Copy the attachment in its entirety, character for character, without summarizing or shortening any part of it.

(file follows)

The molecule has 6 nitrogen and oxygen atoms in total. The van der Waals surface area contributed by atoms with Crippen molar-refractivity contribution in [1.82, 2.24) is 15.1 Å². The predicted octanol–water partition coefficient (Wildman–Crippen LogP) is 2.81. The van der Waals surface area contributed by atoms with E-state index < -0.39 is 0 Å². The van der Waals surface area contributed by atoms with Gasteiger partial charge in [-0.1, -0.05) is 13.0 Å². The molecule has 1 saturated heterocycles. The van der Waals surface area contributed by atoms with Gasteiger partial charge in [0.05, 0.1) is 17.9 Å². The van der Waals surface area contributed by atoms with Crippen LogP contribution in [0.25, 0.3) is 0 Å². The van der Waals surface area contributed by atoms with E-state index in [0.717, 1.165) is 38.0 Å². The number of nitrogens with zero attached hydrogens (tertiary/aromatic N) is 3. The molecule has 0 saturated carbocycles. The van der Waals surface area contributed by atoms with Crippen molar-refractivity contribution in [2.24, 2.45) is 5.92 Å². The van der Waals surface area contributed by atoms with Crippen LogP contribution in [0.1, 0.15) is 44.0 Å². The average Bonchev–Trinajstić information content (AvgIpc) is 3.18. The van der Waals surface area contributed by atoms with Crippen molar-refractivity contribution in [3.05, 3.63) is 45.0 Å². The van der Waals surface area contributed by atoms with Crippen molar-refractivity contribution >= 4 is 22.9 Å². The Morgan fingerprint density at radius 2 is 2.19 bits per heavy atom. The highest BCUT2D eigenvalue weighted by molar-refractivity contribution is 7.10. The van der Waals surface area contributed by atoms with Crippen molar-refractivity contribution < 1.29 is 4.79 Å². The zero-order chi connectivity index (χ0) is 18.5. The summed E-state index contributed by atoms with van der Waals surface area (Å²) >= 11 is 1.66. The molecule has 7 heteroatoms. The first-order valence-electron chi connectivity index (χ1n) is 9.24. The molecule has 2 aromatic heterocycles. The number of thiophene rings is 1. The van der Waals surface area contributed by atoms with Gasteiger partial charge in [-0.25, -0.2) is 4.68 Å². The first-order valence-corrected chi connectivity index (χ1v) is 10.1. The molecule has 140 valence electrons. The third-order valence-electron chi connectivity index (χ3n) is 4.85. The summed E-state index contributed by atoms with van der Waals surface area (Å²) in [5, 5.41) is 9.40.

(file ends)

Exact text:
The molecule has 6 nitrogen and oxygen atoms in total. The van der Waals surface area contributed by atoms with Crippen molar-refractivity contribution in [1.82, 2.24) is 15.1 Å². The predicted octanol–water partition coefficient (Wildman–Crippen LogP) is 2.81. The van der Waals surface area contributed by atoms with E-state index < -0.39 is 0 Å². The van der Waals surface area contributed by atoms with Gasteiger partial charge in [-0.1, -0.05) is 13.0 Å². The molecule has 1 saturated heterocycles. The van der Waals surface area contributed by atoms with Gasteiger partial charge in [0.05, 0.1) is 17.9 Å². The van der Waals surface area contributed by atoms with Crippen LogP contribution in [0.25, 0.3) is 0 Å². The van der Waals surface area contributed by atoms with E-state index in [0.717, 1.165) is 38.0 Å². The number of nitrogens with zero attached hydrogens (tertiary/aromatic N) is 3. The molecule has 0 saturated carbocycles. The van der Waals surface area contributed by atoms with Crippen molar-refractivity contribution in [2.24, 2.45) is 5.92 Å². The van der Waals surface area contributed by atoms with Crippen LogP contribution in [0.1, 0.15) is 44.0 Å². The average Bonchev–Trinajstić information content (AvgIpc) is 3.18. The van der Waals surface area contributed by atoms with Crippen molar-refractivity contribution in [3.05, 3.63) is 45.0 Å². The van der Waals surface area contributed by atoms with Crippen molar-refractivity contribution >= 4 is 22.9 Å². The Morgan fingerprint density at radius 2 is 2.19 bits per heavy atom. The highest BCUT2D eigenvalue weighted by molar-refractivity contribution is 7.10. The van der Waals surface area contributed by atoms with Crippen molar-refractivity contribution < 1.29 is 4.79 Å². The zero-order chi connectivity index (χ0) is 18.5. The summed E-state index contributed by atoms with van der Waals surface area (Å²) >= 11 is 1.66. The molecule has 7 heteroatoms. The first-order valence-electron chi connectivity index (χ1n) is 9.24. The molecule has 2 aromatic heterocycles. The number of thiophene rings is 1. The van der Waals surface area contributed by atoms with Gasteiger partial charge in [-0.25, -0.2) is 4.68 Å². The first-order valence-corrected chi connectivity index (χ1v) is 10.1. The molecule has 140 valence electrons. The third-order valence-electron chi connectivity index (χ3n) is 4.85. The summed E-state index contributed by atoms with van der Waals surface area (Å²) in [5, 5.41) is 9.40.